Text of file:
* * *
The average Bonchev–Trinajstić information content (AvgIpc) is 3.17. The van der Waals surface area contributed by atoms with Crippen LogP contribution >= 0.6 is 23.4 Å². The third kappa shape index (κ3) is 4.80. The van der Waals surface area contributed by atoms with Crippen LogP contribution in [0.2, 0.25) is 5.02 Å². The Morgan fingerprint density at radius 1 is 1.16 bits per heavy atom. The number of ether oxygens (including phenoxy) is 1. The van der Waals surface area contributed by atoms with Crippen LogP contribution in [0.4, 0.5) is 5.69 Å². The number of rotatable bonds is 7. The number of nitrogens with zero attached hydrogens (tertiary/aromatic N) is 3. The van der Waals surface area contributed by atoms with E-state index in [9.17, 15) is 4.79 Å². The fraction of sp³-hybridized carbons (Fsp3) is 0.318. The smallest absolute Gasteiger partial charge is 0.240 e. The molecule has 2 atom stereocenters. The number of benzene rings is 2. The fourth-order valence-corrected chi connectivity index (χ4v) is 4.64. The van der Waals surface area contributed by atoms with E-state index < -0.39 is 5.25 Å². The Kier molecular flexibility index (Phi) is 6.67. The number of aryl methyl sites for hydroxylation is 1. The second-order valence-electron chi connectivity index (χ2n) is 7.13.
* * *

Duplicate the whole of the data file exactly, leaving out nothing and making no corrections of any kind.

The average Bonchev–Trinajstić information content (AvgIpc) is 3.17. The van der Waals surface area contributed by atoms with Crippen LogP contribution >= 0.6 is 23.4 Å². The third kappa shape index (κ3) is 4.80. The van der Waals surface area contributed by atoms with Crippen LogP contribution in [0.2, 0.25) is 5.02 Å². The Morgan fingerprint density at radius 1 is 1.16 bits per heavy atom. The number of ether oxygens (including phenoxy) is 1. The van der Waals surface area contributed by atoms with Crippen LogP contribution in [0.4, 0.5) is 5.69 Å². The number of rotatable bonds is 7. The number of nitrogens with zero attached hydrogens (tertiary/aromatic N) is 3. The van der Waals surface area contributed by atoms with E-state index in [9.17, 15) is 4.79 Å². The fraction of sp³-hybridized carbons (Fsp3) is 0.318. The smallest absolute Gasteiger partial charge is 0.240 e. The molecule has 2 atom stereocenters. The number of benzene rings is 2. The fourth-order valence-corrected chi connectivity index (χ4v) is 4.64. The van der Waals surface area contributed by atoms with E-state index < -0.39 is 5.25 Å². The Kier molecular flexibility index (Phi) is 6.67. The number of aryl methyl sites for hydroxylation is 1. The second-order valence-electron chi connectivity index (χ2n) is 7.13.